Prostate cancer is the most common type of cancer in the United States, but it can often be treated successfully. About 87 percent of those diagnosed with prostate cancer are able to be cured or have the cancer go into remission. Over the past 40 years the survival rate for those diagnosed with prostate cancer has improved dramatically due to increased emphasis on screenings, awareness campaigns, and improved methods of treatment.
Diagnosing Prostate Cancer
There are two types of tests that are used to screen for prostate cancer, a digital rectal exam and a prostate-specific antigen test. During a digital rectal exam, a doctor inserts a gloved finger into the rectum to examine the prostate for abnormalities. A prostate-specific antigen test is a type of blood test that tests for prostate specific antigen, or PSA, in the blood. If either of these screen tests indicates an abnormality, a biopsy or ultrasound may be used to further verify the presence of prostate cancer.
During an ultrasound, a probe is inserted through the rectum to create pictures of the prostate using sound waves. During a biopsy, a thin needle is used to remove a small piece of tissue from the prostate. This tissue sample is then examined under a microscope for differences in the cell structure that may indicate cancer. If differences are found, they are gauged on a scale called the Gleason scale. The higher the degree of difference from healthy cell tissue, the more aggressive the cancer, in most cases.
Misdiagnosis of Prostate Cancer
Prostate cancer is often misdiagnosed or undiagnosed during a biopsy for several reasons. The prostate is a tiny gland, and cancerous cells may only inhabit a very small portion of that gland. During tissue removal, the surgeon may entirely miss the area of the prostate that contains cancerous cells. When the cells have been removed for examination, it is often difficult to interpret differences in the cell and whether they indicate cancer. It takes a highly skilled pathologist to spot and interpret the specific differences in prostate cell structure that signify cancer.
Prostate cancer is often misdiagnosed as bladder cancer. This is because an ultrasound may show lesions in the bladder, leading the physician to suspect bladder cancer. However, upon closer examination, these lesions are sometimes caused by cancer that has spread from the prostate. In these cases, a physician can discover whether the lesions are caused by bladder cancer or prostate cancer using a PSA test or by doing a biopsy, if the physician is educated on the possibility of misdiagnosis and knows to order further testing. Certain symptoms of elevated PSA levels, such as sleep disorders, may also alert physicians to the possibility of prostate cancer.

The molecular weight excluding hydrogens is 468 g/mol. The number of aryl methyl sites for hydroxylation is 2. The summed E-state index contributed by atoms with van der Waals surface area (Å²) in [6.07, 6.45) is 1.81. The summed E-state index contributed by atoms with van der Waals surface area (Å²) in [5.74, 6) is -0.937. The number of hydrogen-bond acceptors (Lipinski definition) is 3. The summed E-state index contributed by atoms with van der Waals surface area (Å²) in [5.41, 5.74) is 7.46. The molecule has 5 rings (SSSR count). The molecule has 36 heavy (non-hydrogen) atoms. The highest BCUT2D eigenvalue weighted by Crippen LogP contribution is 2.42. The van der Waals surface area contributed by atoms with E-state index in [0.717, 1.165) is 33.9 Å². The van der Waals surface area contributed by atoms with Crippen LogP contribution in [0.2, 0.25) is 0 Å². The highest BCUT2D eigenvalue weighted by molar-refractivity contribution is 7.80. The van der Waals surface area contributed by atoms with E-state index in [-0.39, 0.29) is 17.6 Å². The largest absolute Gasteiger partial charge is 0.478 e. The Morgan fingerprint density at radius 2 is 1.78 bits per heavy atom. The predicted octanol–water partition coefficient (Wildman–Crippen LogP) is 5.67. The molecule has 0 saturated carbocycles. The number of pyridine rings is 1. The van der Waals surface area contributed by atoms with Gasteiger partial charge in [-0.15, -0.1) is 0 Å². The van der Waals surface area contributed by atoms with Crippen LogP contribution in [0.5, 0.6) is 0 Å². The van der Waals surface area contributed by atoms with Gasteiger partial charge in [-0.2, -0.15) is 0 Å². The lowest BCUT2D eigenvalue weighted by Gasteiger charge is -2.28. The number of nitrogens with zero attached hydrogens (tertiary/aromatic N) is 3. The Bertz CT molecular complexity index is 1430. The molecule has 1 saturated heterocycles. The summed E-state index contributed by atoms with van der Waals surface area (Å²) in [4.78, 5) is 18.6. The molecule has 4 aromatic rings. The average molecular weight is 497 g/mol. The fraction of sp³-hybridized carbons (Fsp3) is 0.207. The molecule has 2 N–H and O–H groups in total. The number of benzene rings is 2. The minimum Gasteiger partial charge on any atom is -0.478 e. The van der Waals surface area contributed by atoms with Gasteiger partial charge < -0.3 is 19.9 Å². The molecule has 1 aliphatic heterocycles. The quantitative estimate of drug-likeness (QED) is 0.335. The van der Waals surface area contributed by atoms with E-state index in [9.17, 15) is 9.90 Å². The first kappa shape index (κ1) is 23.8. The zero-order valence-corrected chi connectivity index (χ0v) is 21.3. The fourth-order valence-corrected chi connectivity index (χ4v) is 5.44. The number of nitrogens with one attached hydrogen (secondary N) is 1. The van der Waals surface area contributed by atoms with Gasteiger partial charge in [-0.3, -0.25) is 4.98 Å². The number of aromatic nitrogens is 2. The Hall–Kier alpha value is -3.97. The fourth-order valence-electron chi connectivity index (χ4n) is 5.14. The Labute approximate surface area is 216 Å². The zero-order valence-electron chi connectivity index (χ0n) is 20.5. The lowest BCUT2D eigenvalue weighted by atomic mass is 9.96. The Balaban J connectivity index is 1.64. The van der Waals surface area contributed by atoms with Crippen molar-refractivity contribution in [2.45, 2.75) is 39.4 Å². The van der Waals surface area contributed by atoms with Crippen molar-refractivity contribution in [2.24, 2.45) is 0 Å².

Dangers of Prostate Cancer Misdiagnosis
Misdiagnosis or delayed diagnosis of prostate cancer is always dangerous for the patient. If prostate cancer is diagnosed as bladder cancer, the physician may begin treating the patient for bladder cancer. Chemotherapy or radiation therapy may be targeted at the bladder, while allowing the prostate cancer to spread. This can also be harmful for cells that are not cancerous.
If a patient is diagnosed as having prostate cancer, surgery may be done in which the prostate is removed. If there is no cancer present, the patient will have undergone an unnecessary surgery, facing all of the possible complications that can happen during surgery. If the patient actually has another type of cancer, that cancer is also being allowed to spread while the patient is being treated for prostate cancer.
Delayed diagnosis of prostate cancer is dangerous because it lessens the chances of catching prostate cancer in early stages, when it is most treatable. The cancer may have spread past the point when surgery will be an effective option for treatment. It is much more difficult to remove cancer that is located in more than one area of the body, and treatment options are much more uncomfortable and less effective.
“Bladder Cancer.” Mayo Clinic. Mayo Foundation for Medical education and Research, 19 Jul 2012. Web. 13 Nov 2013. <http://www.mayoclinic.com/health/bladder-cancer/DS00177/DSECTION=treatments-and-drugs>.
“Prostate Cancer.” American Cancer Society. American Cancer Society, n.d. Web. 13 Nov 2013. <http://www.cancer.org/cancer/prostatecancer/>.